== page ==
Northern Ireland prepare to make historic tournament debut against two-time champions Norway


Norway and Northern Ireland follow the historic curtain raiser at Old Trafford with a trip to St.Mary’s Stadium as both sides look to get their Euro 2022 campaigns underway!

Audiences below a certain age may not remember Norway’s European triumphs of 1987 and 1993, but the Scandinavians have tasted success in previous generations and are hoping to reign supreme once more over a quarter of a century later.

To do so, they will have to escape a group that includes the hosts, and one might possibly assume that Northern Ireland becomes a must win game from day one.

They will come up against the tournament newbies and heavy underdogs at St.Mary’s Stadium, at which Northern Ireland will play all three of their group games.

After Northern Ireland squeaked through to the play-offs on head-to-head away goals before shocking Ukraine back in April of 2021 to reach their first ever major tournament, the ‘Green and White Army’ will face one of three familiar foes, all of whom who have provided difficult outings for Kenny Shiels’ side in recent times.

Incidentally, both England and Austria are in Northern Ireland’s current World Cup Qualifying group, and the Euro hosts put a whopping nine goals past the Northern Irish without response across the home and away fixtures. Against Austria however, the girls in green did fare slightly better, with a hard fought 2-2 draw earned at Seaview requiring a dramatic 92nd minute equaliser from the Austrians. Their fate was not so bright for the away fixture however, as they succumbed by 3-1 in Wiener Neustadt.

Additionally, Northern Ireland’s famed route to this tournament also provided run ins with their first opponents, and this is what perhaps makes for the darkest of reading from a Northern Irish perspective. Back in the August and November of 2019, Northern Ireland clashed with Norway in their Euro qualification group encounters, losing out 6-0 on both occasions.

However, not only have almost three years passed since then, but also Northern Ireland will be hoping to bring a band of tremendous support to their home for the next week and a half in Southampton, as well as perhaps encouraging any of the Northern Irish community living in England to come and support the team.

That being said, that does not make the task at hand much less daunting, with Norway ranked 36 places above them in the world and with a plethora of talent from some of the best teams in the world.

Norway boast seven WSL players to Northern Ireland’s one, despite the locational differences, and also world class talents from some of the best teams in the world. None perhaps greater than Lyon’s Ada Hegerberg.

The 26-year-old striker has a staggering 236 goals in 210 appearances for the French side, and despite a somewhat quieter season by her exceptionally high standards, still managed 17 goals and seven assists in all competitions, including helping her side on their way to Champions League glory. Hegerberg scored in every single round of the competition, including the final, en route to picking up her sixth Champions League winner medal in seven years.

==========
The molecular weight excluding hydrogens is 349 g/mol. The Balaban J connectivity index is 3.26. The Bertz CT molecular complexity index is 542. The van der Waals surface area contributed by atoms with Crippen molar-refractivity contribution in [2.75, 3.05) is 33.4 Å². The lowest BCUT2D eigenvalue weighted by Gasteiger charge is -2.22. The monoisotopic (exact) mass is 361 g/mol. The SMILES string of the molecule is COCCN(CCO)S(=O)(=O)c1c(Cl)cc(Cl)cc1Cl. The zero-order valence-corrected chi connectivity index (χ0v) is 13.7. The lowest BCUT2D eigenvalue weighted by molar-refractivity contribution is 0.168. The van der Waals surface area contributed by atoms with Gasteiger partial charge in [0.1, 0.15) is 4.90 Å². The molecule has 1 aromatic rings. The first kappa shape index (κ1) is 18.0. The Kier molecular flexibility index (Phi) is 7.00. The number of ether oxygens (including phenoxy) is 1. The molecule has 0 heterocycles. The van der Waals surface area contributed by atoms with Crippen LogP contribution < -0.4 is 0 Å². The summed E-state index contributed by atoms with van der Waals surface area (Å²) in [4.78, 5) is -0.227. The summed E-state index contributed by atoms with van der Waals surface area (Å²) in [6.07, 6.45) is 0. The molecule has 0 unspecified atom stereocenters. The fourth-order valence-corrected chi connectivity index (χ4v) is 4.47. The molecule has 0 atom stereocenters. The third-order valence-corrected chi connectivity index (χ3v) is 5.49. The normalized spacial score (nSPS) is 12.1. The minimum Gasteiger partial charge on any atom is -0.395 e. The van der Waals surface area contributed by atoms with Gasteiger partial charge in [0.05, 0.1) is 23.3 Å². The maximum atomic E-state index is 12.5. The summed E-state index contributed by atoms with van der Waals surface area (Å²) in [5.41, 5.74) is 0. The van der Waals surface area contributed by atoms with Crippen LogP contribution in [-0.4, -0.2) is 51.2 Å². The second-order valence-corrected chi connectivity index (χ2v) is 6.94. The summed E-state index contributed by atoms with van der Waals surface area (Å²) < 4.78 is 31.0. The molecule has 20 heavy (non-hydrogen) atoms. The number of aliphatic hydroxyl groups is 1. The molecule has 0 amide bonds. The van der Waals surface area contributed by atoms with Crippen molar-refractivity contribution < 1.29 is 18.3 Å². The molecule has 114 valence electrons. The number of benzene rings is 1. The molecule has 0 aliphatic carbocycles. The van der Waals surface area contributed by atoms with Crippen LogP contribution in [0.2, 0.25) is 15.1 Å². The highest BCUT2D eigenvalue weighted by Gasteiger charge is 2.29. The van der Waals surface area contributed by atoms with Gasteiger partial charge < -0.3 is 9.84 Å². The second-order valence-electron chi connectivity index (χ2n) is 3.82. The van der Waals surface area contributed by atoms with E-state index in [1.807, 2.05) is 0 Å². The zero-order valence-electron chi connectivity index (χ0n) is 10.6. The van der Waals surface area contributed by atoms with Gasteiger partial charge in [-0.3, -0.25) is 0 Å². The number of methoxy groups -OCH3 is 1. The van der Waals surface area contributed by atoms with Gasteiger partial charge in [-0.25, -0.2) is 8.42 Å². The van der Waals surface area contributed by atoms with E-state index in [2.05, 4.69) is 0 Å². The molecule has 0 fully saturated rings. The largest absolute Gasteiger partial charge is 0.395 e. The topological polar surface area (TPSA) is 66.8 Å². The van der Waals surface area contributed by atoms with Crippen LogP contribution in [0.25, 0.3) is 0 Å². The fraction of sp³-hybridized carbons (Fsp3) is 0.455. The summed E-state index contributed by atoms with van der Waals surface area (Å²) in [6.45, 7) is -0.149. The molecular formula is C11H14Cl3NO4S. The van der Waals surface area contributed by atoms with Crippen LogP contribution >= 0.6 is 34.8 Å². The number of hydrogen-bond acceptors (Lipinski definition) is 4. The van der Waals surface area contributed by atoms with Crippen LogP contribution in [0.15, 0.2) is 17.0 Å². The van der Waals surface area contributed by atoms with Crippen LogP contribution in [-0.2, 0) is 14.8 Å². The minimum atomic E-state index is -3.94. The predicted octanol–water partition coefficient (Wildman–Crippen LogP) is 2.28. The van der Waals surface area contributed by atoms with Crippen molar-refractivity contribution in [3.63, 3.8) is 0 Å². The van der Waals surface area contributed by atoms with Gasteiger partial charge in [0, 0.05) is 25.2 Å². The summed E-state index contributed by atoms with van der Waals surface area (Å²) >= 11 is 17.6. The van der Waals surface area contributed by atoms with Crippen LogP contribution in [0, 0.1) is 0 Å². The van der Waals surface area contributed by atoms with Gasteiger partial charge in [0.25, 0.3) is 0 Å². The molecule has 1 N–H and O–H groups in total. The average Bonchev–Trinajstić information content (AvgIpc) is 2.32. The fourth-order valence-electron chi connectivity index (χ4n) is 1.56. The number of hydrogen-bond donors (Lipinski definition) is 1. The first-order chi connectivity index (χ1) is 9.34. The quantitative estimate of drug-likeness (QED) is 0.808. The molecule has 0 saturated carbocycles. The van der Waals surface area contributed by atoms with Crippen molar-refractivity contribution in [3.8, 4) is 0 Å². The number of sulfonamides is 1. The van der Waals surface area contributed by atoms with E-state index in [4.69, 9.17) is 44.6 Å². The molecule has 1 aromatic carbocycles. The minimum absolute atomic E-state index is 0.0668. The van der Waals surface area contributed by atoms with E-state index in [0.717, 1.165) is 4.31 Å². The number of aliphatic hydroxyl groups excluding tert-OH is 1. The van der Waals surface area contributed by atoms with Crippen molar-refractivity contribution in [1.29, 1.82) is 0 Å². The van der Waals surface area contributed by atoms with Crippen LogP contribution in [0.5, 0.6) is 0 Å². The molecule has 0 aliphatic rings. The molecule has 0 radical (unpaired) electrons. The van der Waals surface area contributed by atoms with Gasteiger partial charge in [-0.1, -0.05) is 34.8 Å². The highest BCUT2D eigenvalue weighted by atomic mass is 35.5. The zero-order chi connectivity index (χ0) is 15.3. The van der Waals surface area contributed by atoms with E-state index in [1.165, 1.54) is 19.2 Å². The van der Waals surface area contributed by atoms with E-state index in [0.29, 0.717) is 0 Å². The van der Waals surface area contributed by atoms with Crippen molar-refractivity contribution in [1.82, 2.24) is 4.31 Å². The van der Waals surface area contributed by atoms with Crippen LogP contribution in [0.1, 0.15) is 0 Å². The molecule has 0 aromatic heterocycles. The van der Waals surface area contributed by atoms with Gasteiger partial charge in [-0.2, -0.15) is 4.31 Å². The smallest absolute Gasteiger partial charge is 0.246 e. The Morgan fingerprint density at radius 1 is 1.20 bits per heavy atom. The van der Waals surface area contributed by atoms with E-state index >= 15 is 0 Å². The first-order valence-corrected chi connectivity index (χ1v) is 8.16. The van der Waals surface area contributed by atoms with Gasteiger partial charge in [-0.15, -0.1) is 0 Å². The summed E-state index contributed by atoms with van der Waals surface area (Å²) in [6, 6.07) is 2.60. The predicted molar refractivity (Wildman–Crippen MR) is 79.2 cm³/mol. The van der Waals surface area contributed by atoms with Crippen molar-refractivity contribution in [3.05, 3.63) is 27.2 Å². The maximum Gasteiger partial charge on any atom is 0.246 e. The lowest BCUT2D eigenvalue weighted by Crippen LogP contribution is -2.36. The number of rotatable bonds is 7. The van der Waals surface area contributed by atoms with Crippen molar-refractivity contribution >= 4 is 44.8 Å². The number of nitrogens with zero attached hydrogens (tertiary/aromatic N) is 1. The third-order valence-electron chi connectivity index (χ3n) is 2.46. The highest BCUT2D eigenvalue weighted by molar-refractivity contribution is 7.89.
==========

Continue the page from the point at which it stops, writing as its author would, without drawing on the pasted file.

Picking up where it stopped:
A former Ballon d’Or Féminin winner back in 2018, Hegerberg is a bonafide Norwegian superstar and is widely considered as one of the best players in the world. Standing 5ft10, Hegerberg offers a genuine presence in the box and is perhaps the greatest header of the ball in the women’s game today, meaning that the likes of Sarah McFadden, Kelsie Burrows and Julie Nelson will have their work cut out defending against the likes of the Norwegian.

Furthermore, whilst the likes of Kelsie Burrows bring youthfulness to the back line, the remainder of the back three have a combined age of 72, which could prove problematic when posed against young players from some of the best clubs in the world. It will be intriguing to see whether Shiels opts to utilise the home favourite in Laura Rafferty, with the 26-year-old defender recently getting promoted to the Championship with her Southampton side.

Kick-off will take place at 8:00pm at St.Mary’s Stadium, with another good crowd expected and millions watching from around Europe and indeed the world. Such exposure may also be unusual for the Northern Irish, and whilst there is no pressure in the form of expectation, the pressure to go out and put in your best performance with millions of eyes on you for perhaps the first time in their careers will be great. How the ‘Girls in Green & White’ deal with this could well dictate the outcome of the game.

For Norway meanwhile, their pressure is an altogether different kind of pressure – the pressure of expectation. Expectation to beat  their opponents, and beat them well, as well as go on and contend with the best teams in Europe and make a serious dent in this competition.

As a result of this, there will be many cliches thrown around, but Norway will be desperate to put Northern Ireland under pressure early and get themselves ahead, allowing them to relax and play as if this were any other fixture. However Northern Ireland will look to use the energy from the crowd and will hope to frustrate the Norwegians, knowing that the longer they keep the scores level the best chance they have.

This game is unlikely to be a pretty encounter, certainly not from a Northern Irish perspective, but Norway will hope that their sheer quality will be too much for their opponents to handle, whilst Northern Ireland will look to make even more history and pick up their first ever major tournament points.

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